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Childabuse Assistance Strategies
 

Childabuse Assistance Strategies

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This powerpoint was for a subject i did in 2008, based around how to identify children crying out for help after they have been abused in a number of different ways.

This powerpoint was for a subject i did in 2008, based around how to identify children crying out for help after they have been abused in a number of different ways.

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  • Child abuse and neglect is generally classified into one of four categories': Physical abuse Sexual abuse Emotional abuse Neglect Many children who are victims of abuse are victims of more than one type of abuse. The negative effects of child abuse and neglect are likely to be compounded as the number of risk Factors increases. (AIHW, May ’05) Every year, nearly 1,400 cases of fatal child abuse are reported in the U.S. Recent information from investigators of child fatality records suggests that the actual number of children killed by their caregivers may be much, much larger. (Kagan, 1998, pp139)
  • A consuming interest in sex: Children who have been sexually abused can be interested in sex long before their peers, use it in role play such as ‘doctors and nurses’ , they may also explore other children through play. Problems with sexual Identity: Some children who have been abused sexually may worry that they are gay, straight, bisexual or are confused about which they are. Problems with sexual identity don’t usually become a problem until the children get to puberty or early teens, but can mean the child explores more than a child who has not been abused. Withdrawal from friends and family members: Abuse of children tends to make the child withdraw from friends and family members, the abuse may also make the child very nervous around adult males/females they do not know well and therefore they do not socialise very well with others who are unknown to them. Difficulty trusting other people: Children who have been abused generally have great difficulty trusting adults or people older than them because their trust has already been betrayed excessively and therefore are very guarded in who they talk to and what about. Feelings of guilt or responsibility: Children who have been abused in any respect will have feelings of guilt that maybe they could have Stopped the abuse, made the person go away, taken the abusers ability away to abuse. They generally will feel responsible for the abuse that they caused it and possibly that they were asking for it. Post traumatic stress syndrome: Post traumatic stress is a very real possibility given the circumstances that some children are expected to put up with and live through. PTSD can be dealt with given the right support but most children who do live with PTSD are not diagnosed within their childhood, sometimes not even in their lifetime. Feelings of extreme anger: Children who have been abused in any way generally harbor feelings of anger and frustration which comes from their feelings of betrayal that they were not protected by the people that should have been protecting them. The child may act out towards others or they may internalise their anger and hurt themselves (cutting, nail biting etc). Please Note: This information is based on my own experiences as a child after I was abused by an uncle when I was 8 years old. In answer to your no doubt wondering mind, yes I have felt most of these emotions and feelings at one point or another. Stacy Martin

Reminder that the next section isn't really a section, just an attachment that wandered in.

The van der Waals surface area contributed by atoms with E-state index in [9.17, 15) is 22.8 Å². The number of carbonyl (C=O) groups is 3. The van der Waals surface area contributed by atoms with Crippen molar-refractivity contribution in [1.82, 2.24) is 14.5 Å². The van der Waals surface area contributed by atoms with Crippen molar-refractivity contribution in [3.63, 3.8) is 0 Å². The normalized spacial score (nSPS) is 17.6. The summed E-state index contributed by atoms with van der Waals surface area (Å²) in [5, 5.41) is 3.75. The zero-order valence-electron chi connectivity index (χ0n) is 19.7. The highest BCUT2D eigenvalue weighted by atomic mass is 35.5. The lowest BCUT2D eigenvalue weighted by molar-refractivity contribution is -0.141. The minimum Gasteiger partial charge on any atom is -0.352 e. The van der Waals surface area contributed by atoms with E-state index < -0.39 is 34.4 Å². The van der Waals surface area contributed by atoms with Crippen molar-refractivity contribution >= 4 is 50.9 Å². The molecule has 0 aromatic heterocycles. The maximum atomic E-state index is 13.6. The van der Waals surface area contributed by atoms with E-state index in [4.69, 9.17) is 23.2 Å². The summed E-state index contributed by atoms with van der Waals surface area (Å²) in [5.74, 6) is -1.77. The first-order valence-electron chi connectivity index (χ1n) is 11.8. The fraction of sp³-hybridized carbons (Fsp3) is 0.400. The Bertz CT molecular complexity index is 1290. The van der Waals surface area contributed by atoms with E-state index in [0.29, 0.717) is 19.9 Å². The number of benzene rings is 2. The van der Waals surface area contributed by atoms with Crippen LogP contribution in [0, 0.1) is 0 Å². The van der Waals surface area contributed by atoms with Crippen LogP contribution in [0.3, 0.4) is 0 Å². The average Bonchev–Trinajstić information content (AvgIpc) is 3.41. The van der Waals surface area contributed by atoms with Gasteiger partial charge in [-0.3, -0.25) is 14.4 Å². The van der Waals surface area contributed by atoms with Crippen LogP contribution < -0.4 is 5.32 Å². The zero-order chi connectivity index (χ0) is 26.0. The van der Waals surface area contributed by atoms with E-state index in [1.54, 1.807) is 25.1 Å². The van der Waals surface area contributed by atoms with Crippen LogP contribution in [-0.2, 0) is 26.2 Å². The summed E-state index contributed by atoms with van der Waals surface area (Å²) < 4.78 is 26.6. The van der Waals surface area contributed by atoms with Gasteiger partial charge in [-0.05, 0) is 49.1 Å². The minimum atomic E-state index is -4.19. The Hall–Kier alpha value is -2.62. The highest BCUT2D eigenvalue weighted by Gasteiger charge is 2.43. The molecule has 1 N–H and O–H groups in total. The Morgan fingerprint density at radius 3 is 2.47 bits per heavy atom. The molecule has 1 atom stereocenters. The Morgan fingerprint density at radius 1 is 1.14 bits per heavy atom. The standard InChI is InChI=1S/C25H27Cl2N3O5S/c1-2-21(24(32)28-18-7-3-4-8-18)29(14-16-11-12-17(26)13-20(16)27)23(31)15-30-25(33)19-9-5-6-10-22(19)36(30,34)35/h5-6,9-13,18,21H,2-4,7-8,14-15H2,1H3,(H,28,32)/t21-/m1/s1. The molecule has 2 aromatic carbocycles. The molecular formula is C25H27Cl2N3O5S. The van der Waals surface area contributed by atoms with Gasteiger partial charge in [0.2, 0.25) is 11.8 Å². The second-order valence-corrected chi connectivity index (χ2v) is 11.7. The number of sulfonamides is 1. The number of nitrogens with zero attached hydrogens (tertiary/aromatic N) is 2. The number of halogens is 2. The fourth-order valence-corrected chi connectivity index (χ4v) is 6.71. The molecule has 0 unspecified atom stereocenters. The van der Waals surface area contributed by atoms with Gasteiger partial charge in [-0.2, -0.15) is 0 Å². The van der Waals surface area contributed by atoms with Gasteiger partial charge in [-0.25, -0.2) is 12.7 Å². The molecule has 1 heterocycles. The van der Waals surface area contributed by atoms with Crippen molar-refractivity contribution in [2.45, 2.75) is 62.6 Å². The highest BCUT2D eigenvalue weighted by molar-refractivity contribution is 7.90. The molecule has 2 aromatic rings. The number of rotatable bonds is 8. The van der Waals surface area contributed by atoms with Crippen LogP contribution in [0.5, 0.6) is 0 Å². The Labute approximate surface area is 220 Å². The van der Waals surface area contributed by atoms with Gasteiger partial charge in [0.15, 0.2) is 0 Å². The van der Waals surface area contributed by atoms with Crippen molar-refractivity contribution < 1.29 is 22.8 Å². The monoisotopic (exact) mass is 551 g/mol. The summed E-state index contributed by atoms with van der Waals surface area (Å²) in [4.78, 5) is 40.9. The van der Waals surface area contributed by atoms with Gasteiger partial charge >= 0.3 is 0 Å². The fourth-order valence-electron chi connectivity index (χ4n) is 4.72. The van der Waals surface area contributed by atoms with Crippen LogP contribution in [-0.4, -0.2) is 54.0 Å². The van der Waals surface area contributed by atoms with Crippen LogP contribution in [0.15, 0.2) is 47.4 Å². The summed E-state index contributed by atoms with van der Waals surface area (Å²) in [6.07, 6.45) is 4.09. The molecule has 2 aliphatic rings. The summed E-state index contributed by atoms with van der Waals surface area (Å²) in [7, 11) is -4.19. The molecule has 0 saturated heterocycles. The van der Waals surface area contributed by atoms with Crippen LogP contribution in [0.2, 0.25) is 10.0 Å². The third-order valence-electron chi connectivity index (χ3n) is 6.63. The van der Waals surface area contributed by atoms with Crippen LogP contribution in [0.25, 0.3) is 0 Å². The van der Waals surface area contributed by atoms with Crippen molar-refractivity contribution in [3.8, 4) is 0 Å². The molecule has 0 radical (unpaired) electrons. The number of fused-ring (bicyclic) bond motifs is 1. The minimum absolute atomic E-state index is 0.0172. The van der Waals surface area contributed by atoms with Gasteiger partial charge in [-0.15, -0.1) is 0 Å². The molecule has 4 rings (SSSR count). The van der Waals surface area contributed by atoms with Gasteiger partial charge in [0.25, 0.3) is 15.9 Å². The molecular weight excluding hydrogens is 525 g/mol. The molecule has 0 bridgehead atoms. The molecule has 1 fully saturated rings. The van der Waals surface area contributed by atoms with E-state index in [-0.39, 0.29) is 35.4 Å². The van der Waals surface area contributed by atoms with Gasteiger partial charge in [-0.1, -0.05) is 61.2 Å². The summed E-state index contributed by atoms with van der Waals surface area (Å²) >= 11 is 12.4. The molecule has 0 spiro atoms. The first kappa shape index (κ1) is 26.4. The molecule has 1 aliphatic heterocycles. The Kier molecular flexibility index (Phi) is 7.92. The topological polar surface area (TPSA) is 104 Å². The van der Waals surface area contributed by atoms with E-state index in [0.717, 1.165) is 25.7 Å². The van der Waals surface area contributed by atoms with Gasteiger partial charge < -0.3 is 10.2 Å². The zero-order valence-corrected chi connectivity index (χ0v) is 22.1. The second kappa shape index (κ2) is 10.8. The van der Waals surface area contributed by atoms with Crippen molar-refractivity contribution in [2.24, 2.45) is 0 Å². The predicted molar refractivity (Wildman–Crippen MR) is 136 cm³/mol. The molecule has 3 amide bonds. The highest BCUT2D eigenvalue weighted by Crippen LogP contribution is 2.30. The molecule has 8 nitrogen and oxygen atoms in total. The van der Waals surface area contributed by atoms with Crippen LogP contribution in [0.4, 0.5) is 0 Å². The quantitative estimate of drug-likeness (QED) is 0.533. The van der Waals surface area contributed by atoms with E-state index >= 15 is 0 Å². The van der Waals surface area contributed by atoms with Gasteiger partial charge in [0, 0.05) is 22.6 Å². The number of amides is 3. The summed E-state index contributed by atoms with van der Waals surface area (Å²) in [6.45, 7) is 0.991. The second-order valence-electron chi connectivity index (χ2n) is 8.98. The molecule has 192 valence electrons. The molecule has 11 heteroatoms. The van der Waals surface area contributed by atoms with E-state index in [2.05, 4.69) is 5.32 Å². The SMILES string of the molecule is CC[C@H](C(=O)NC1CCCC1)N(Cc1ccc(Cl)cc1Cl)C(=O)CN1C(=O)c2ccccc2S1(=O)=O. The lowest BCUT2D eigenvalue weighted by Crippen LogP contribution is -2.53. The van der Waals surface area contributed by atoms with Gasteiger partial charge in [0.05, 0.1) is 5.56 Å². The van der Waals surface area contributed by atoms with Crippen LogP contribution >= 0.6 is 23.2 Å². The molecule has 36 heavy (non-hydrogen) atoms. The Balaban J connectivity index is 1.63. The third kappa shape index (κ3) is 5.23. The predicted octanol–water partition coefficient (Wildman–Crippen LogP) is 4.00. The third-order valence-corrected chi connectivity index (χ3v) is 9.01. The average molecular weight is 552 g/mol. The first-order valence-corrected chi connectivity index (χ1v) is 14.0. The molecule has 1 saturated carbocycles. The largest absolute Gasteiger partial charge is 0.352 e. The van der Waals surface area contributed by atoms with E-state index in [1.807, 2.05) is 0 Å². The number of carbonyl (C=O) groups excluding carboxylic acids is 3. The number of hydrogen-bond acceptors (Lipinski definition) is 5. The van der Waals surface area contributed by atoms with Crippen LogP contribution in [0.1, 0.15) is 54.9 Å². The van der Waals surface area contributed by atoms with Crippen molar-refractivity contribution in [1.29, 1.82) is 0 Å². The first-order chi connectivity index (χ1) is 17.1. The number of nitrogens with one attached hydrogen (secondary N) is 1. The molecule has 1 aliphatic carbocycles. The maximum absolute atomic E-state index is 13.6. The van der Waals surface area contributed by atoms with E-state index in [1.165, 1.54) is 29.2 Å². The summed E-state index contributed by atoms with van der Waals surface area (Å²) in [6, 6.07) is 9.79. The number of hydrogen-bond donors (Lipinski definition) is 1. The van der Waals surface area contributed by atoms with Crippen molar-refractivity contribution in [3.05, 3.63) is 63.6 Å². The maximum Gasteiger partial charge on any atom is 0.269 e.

• Low self esteem/A sense of sadness or depression (Low energy/ withdrawal): Children who have been through abuse of any type tend to experience low self esteem and are sometimes prone to depression, which may be brought on at the time of the abuse. Depression may be brought on at some other time in the future by something completely unrelated to the initial abuse. Withdrawal from friends and family members is also another behaviour which can become quite a significant behaviour problem as the child grows up and may still be quite shy. Clinging behaviour: Generally happens with children under the age of 10, and a lot of the time wont say why they are clingy but will just cry until they get what they want. Sudden change in school performance: Children who are victims of abuse may change their performance as a way of crying out for help, this may also be as a result of low self esteem and not wanting to draw attention to themselves for fear of it happening again or more frequently. Regressive behaviours: Some children who have been victims of abuse do regress in their behaviour patterns and begin to exhibit behaviours they used to show when they were younger and had since grown out of. But in saying that not all children who regress have been abused and some do regress because of other reasons which can include autism, stress, depression or psychological disorders to name a few. Overly compliant behaviour at home or school: Some children who have been abused become overly compliant at home or school or both, rather than acting out they take everything that is thrown at them without argument and say nothing about their treatment. Please Note: This information is based on my own experiences as a child after I was abused by an uncle when I was 8 years old. In answer to your no doubt wondering mind, yes I have felt most of these emotions and feelings at one point or another. Stacy Martin